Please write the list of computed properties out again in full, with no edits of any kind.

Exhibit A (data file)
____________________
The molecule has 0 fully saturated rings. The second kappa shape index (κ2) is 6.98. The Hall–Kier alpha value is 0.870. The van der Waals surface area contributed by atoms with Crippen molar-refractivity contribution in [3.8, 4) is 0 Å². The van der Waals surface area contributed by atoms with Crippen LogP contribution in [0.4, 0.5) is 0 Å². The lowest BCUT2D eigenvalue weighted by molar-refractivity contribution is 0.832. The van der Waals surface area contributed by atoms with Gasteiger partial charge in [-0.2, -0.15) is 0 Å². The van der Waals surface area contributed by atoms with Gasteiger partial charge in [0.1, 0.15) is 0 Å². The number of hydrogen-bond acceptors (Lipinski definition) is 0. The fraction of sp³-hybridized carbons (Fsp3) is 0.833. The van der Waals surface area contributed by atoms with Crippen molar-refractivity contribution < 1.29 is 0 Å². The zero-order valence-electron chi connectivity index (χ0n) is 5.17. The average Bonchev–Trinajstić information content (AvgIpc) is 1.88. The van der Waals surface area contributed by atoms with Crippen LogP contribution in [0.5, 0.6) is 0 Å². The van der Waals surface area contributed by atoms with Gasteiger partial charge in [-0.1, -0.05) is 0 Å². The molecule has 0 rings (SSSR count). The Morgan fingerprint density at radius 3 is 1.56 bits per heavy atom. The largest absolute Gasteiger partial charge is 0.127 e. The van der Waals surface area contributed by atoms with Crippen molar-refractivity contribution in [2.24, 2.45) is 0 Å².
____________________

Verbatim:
The molecule has 0 fully saturated rings. The second kappa shape index (κ2) is 6.98. The Hall–Kier alpha value is 0.870. The van der Waals surface area contributed by atoms with Crippen molar-refractivity contribution in [3.8, 4) is 0 Å². The van der Waals surface area contributed by atoms with Crippen LogP contribution in [0.4, 0.5) is 0 Å². The lowest BCUT2D eigenvalue weighted by molar-refractivity contribution is 0.832. The van der Waals surface area contributed by atoms with Gasteiger partial charge in [-0.2, -0.15) is 0 Å². The van der Waals surface area contributed by atoms with Gasteiger partial charge in [0.1, 0.15) is 0 Å². The number of hydrogen-bond acceptors (Lipinski definition) is 0. The fraction of sp³-hybridized carbons (Fsp3) is 0.833. The van der Waals surface area contributed by atoms with Crippen molar-refractivity contribution < 1.29 is 0 Å². The zero-order valence-electron chi connectivity index (χ0n) is 5.17. The average Bonchev–Trinajstić information content (AvgIpc) is 1.88. The van der Waals surface area contributed by atoms with Crippen LogP contribution in [0.5, 0.6) is 0 Å². The van der Waals surface area contributed by atoms with Gasteiger partial charge in [-0.1, -0.05) is 0 Å². The molecule has 0 rings (SSSR count). The Morgan fingerprint density at radius 3 is 1.56 bits per heavy atom. The largest absolute Gasteiger partial charge is 0.127 e. The van der Waals surface area contributed by atoms with Crippen molar-refractivity contribution in [2.24, 2.45) is 0 Å².